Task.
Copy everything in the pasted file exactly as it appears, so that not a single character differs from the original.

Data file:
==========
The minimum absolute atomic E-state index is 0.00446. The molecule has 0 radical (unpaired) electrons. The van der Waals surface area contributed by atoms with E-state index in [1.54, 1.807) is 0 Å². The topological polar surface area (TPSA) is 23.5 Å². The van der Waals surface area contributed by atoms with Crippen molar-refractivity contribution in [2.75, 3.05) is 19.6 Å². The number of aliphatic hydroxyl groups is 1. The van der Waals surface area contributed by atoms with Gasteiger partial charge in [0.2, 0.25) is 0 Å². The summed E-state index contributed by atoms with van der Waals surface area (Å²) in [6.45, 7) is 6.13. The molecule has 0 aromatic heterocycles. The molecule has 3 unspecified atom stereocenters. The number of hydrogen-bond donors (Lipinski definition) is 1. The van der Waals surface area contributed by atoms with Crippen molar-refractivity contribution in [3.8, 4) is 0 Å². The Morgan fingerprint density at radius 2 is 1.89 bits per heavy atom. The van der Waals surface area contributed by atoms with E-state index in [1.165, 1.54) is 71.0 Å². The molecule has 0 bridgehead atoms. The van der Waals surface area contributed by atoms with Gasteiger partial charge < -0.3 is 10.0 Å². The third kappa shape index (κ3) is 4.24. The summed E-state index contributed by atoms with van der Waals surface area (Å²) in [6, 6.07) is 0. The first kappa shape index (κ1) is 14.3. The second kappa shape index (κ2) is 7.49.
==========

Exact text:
The minimum absolute atomic E-state index is 0.00446. The molecule has 0 radical (unpaired) electrons. The van der Waals surface area contributed by atoms with E-state index in [1.54, 1.807) is 0 Å². The topological polar surface area (TPSA) is 23.5 Å². The van der Waals surface area contributed by atoms with Crippen molar-refractivity contribution in [2.75, 3.05) is 19.6 Å². The number of aliphatic hydroxyl groups is 1. The van der Waals surface area contributed by atoms with Gasteiger partial charge in [0.2, 0.25) is 0 Å². The summed E-state index contributed by atoms with van der Waals surface area (Å²) in [6.45, 7) is 6.13. The molecule has 0 aromatic heterocycles. The molecule has 3 unspecified atom stereocenters. The number of hydrogen-bond donors (Lipinski definition) is 1. The van der Waals surface area contributed by atoms with Crippen molar-refractivity contribution in [3.8, 4) is 0 Å². The Morgan fingerprint density at radius 2 is 1.89 bits per heavy atom. The van der Waals surface area contributed by atoms with E-state index in [1.165, 1.54) is 71.0 Å². The molecule has 0 bridgehead atoms. The van der Waals surface area contributed by atoms with Gasteiger partial charge < -0.3 is 10.0 Å². The third kappa shape index (κ3) is 4.24. The summed E-state index contributed by atoms with van der Waals surface area (Å²) in [6, 6.07) is 0. The first kappa shape index (κ1) is 14.3. The second kappa shape index (κ2) is 7.49.